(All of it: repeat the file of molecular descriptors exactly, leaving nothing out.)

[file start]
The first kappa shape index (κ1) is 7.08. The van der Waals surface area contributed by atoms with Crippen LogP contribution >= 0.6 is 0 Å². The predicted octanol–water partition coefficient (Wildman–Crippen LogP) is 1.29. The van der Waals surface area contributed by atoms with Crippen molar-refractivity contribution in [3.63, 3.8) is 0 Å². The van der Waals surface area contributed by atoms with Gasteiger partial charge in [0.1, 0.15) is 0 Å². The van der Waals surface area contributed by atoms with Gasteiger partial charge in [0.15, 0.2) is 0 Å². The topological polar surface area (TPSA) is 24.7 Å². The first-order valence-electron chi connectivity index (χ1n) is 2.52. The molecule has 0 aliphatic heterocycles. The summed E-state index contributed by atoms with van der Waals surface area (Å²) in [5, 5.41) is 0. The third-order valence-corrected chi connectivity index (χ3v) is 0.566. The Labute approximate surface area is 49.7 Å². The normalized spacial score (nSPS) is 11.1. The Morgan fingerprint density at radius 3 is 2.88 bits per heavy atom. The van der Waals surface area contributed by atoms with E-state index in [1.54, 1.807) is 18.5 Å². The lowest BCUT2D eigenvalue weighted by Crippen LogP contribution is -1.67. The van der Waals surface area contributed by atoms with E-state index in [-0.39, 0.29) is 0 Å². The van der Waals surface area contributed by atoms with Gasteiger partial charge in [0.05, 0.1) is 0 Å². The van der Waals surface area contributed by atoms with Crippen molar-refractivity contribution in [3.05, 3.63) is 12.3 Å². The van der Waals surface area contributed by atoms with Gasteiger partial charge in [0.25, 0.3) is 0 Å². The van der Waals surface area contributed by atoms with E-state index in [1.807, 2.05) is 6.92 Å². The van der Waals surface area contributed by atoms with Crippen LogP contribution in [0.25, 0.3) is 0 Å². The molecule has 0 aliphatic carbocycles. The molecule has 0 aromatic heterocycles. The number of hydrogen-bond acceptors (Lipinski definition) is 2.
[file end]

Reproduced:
The first kappa shape index (κ1) is 7.08. The van der Waals surface area contributed by atoms with Crippen LogP contribution >= 0.6 is 0 Å². The predicted octanol–water partition coefficient (Wildman–Crippen LogP) is 1.29. The van der Waals surface area contributed by atoms with Crippen molar-refractivity contribution in [3.63, 3.8) is 0 Å². The van der Waals surface area contributed by atoms with Gasteiger partial charge in [0.1, 0.15) is 0 Å². The van der Waals surface area contributed by atoms with Gasteiger partial charge in [0.15, 0.2) is 0 Å². The topological polar surface area (TPSA) is 24.7 Å². The first-order valence-electron chi connectivity index (χ1n) is 2.52. The molecule has 0 aliphatic heterocycles. The summed E-state index contributed by atoms with van der Waals surface area (Å²) in [5, 5.41) is 0. The third-order valence-corrected chi connectivity index (χ3v) is 0.566. The Labute approximate surface area is 49.7 Å². The normalized spacial score (nSPS) is 11.1. The Morgan fingerprint density at radius 3 is 2.88 bits per heavy atom. The van der Waals surface area contributed by atoms with E-state index in [1.54, 1.807) is 18.5 Å². The lowest BCUT2D eigenvalue weighted by Crippen LogP contribution is -1.67. The van der Waals surface area contributed by atoms with E-state index in [-0.39, 0.29) is 0 Å². The van der Waals surface area contributed by atoms with Gasteiger partial charge in [0.05, 0.1) is 0 Å². The van der Waals surface area contributed by atoms with Crippen molar-refractivity contribution in [3.05, 3.63) is 12.3 Å². The van der Waals surface area contributed by atoms with Gasteiger partial charge in [0.25, 0.3) is 0 Å². The van der Waals surface area contributed by atoms with E-state index in [1.807, 2.05) is 6.92 Å². The van der Waals surface area contributed by atoms with Crippen LogP contribution in [0.25, 0.3) is 0 Å². The molecule has 0 aliphatic carbocycles. The molecule has 0 aromatic heterocycles. The number of hydrogen-bond acceptors (Lipinski definition) is 2.